Seven years out from the original iPhone's introduction, and four years past the iPad's launch, Apple has found its next market ripe for reinvention: the mobile healthcare and fitness-tracking industry. Apple’s interest in healthcare and fitness tracking will be displayed in an iOS application codenamed Healthbook. I first wrote about Apple’s plans for Healthbook in January, and multiple sources working directly on the initiative’s development have since provided new details and images of Healthbook that provide a clearer view of Apple’s plans for dramatically transforming the mobile healthcare and fitness-tracking space (Mark Gurman, 3/17).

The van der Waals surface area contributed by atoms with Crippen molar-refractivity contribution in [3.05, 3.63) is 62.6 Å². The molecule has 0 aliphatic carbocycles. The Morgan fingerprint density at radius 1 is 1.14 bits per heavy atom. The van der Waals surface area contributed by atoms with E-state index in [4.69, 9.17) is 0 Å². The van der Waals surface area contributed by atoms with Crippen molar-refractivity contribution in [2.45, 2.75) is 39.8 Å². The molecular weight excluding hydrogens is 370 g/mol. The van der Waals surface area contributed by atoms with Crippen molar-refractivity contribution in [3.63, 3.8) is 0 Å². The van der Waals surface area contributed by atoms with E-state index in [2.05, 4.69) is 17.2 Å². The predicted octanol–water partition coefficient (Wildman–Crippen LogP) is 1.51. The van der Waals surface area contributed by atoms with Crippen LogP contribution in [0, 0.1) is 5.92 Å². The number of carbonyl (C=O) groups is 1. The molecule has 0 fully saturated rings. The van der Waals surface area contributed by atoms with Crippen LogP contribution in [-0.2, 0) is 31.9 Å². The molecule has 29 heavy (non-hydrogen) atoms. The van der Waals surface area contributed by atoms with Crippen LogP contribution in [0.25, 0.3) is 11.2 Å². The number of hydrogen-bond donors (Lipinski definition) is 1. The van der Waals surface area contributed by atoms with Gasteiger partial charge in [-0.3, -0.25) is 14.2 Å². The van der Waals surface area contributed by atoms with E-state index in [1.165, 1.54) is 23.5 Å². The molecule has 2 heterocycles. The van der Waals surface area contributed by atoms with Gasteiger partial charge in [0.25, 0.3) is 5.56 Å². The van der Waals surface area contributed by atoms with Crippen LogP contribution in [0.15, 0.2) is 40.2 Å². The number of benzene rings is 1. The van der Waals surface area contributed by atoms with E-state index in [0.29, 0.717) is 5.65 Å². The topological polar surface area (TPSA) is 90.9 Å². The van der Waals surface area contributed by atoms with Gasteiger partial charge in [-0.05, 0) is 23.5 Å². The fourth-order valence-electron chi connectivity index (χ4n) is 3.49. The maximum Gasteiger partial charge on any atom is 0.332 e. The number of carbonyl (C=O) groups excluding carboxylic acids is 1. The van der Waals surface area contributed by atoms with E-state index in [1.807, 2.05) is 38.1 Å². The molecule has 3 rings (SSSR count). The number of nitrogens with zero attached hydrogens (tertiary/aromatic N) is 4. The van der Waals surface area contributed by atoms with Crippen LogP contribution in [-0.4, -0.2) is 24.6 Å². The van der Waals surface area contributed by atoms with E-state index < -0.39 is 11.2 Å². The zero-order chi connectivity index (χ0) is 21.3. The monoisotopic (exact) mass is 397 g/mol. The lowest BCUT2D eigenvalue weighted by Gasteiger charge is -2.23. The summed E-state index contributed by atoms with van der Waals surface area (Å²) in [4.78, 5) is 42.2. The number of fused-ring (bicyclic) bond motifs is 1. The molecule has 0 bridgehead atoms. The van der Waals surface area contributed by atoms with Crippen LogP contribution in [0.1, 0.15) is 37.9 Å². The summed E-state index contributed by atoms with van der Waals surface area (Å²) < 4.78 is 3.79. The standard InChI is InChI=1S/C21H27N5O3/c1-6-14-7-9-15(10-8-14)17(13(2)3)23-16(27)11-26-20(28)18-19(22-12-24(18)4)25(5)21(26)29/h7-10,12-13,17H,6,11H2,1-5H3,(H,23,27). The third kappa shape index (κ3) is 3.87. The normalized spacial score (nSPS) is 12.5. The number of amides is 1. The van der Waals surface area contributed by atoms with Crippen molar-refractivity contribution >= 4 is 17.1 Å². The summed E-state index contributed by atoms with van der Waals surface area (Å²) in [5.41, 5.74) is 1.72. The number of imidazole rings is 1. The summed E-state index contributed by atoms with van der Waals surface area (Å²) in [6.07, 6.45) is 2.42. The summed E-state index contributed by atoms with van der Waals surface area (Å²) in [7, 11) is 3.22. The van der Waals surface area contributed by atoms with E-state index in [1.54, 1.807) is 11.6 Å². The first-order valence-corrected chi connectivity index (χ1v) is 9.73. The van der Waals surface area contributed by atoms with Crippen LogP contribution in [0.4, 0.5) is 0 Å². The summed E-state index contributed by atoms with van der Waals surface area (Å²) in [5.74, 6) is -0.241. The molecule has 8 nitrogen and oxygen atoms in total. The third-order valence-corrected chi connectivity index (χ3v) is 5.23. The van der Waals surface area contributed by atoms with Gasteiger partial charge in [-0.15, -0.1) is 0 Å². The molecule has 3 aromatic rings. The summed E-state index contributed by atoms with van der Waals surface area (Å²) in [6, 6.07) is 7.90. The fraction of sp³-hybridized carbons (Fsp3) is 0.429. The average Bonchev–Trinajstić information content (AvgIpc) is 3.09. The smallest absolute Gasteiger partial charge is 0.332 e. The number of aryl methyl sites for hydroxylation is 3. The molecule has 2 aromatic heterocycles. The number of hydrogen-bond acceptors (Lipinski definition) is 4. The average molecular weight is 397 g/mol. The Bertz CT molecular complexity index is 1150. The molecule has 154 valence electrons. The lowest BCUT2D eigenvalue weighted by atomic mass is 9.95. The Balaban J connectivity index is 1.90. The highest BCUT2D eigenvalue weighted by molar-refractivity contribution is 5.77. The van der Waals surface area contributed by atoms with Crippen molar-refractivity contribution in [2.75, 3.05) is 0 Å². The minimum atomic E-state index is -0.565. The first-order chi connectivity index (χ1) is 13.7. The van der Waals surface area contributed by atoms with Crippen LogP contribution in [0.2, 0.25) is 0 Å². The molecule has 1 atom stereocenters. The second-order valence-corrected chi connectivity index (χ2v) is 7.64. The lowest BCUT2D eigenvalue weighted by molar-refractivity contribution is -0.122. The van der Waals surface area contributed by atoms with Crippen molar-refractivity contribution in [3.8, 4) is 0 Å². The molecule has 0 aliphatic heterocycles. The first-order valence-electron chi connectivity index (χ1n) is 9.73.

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Editorials and Opinions

Viewpoints: Romneycare And Cutting Workers; Fla.'s Surprising Ruling On Malpractice Reform

The New York Times: 'Romneycare' And The 29ers
Health reform in Massachusetts in 2006 did not cause many workers to have their work hours cut, but that is no comfort for those workers nationwide who will begin to experience this side effect of the federal Affordable Care Act (Casey B. Mulligan, 3/19). 

Los Angeles Times: Sanity On 'Malpractice Reform' – From Florida, Of All Places
"Tort reform"--read that as "shutting the courthouse door to malpractice victims"--again is rearing its ugly head as a means to reduce healthcare costs, most recently as a plank in the recent GOP healthcare proposals. So it's refreshing to see the rationales for malpractice reforms authoritatively eviscerated, and even more refreshing to see that done by the heavily Republican Supreme Court of Florida (Michael Hiltzik, 3/19). 

The Washington Post: HHS, Playing Selective With Obamacare Enrollment Numbers